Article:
Send to

Choose Destination
See comment in PubMed Commons below
Clin Neurophysiol. 2008 May;119(5):1028-41. doi: 10.1016/j.clinph.2008.01.018. Epub 2008 Mar 20.

Neural and receptor cochlear potentials obtained by transtympanic electrocochleography in auditory neuropathy.

Author information

Department of Medical and Surgical Specialities, Service of Audiology and Phoniatrics, University of Padua, Via Giustiniani 2, I-35128 Padua, Italy.



Transtympanic electrocochleography (ECochG) was recorded bilaterally in children and adults with auditory neuropathy (AN) to evaluate receptor and neural generators.


Test stimuli were clicks from 60 to 120dB p.e. SPL. Measures obtained from eight AN subjects were compared to 16 normally hearing children.


Receptor cochlear microphonics (CMs) in AN were of normal or enhanced amplitude. Neural compound action potentials (CAPs) and receptor summating potentials (SPs) were identified in five AN ears. ECochG potentials in those ears without CAPs were of negative polarity and of normal or prolonged duration. We used adaptation to rapid stimulus rates to distinguish whether the generators of the negative potentials were of neural or receptor origin. Adaptation in controls resulted in amplitude reduction of CAP twice that of SP without affecting the duration of ECochG potentials. In seven AN ears without CAP and with prolonged negative potential, adaptation was accompanied by reduction of both amplitude and duration of the negative potential to control values consistent with neural generation. In four ears without CAP and with normal duration potentials, adaptation was without effect consistent with receptor generation. In five AN ears with CAP, there was reduction in amplitude of CAP and SP as controls but with a significant decrease in response duration.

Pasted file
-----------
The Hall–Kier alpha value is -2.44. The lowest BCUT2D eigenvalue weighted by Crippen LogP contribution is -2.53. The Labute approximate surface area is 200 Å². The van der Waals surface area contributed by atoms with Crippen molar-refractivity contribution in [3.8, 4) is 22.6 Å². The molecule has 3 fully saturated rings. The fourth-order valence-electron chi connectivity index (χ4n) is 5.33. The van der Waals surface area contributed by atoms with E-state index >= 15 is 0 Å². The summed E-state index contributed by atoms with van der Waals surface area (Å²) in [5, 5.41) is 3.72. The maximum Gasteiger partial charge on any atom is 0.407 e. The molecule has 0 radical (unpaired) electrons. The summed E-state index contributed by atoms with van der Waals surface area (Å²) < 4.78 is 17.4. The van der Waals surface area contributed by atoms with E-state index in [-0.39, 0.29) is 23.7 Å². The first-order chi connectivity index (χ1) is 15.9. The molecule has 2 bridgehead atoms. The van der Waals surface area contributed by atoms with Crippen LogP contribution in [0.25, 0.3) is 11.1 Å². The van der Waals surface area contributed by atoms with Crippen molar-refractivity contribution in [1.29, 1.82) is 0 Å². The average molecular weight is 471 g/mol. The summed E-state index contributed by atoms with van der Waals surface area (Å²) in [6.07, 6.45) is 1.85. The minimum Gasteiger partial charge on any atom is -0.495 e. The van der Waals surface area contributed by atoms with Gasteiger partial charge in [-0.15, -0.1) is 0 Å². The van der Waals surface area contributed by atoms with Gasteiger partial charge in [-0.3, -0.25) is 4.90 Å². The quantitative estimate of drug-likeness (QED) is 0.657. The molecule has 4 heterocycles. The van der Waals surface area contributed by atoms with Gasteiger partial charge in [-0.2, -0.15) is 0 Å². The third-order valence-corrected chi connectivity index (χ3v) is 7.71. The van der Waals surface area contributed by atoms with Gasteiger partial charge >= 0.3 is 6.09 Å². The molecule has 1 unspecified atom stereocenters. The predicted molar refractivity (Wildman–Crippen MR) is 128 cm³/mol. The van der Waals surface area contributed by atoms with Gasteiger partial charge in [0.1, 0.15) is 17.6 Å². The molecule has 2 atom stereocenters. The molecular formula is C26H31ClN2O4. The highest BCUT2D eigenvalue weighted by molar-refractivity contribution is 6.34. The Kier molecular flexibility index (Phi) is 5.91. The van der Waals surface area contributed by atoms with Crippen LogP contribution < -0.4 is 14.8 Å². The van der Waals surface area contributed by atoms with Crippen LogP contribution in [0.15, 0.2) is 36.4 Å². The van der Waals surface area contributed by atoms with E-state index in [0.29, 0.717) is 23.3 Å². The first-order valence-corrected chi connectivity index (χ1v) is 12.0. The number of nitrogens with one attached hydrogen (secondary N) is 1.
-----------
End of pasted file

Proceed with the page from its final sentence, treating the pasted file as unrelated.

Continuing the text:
Three patterns of cochlear potentials were identified in AN: (1) presence of receptor SP without CAP consistent with pre-synaptic disorder of inner hair cells; (2) presence of both SP and CAP consistent with post-synaptic disorder of proximal auditory nerve; (3) presence of prolonged neural potentials without a CAP consistent with post-synaptic disorder of nerve terminals.


Cochlear potential measures may identify pre- and post-synaptic disorders of inner hair cells and auditory nerves in AN.

[Indexed for MEDLINE]
Free full text
PubMed Commons home

PubMed Commons

How to join PubMed Commons

    Supplemental Content

    Full text links

    Icon for Elsevier Science Icon for eScholarship, California Digital Library, University of California
    Loading ...
    Support Center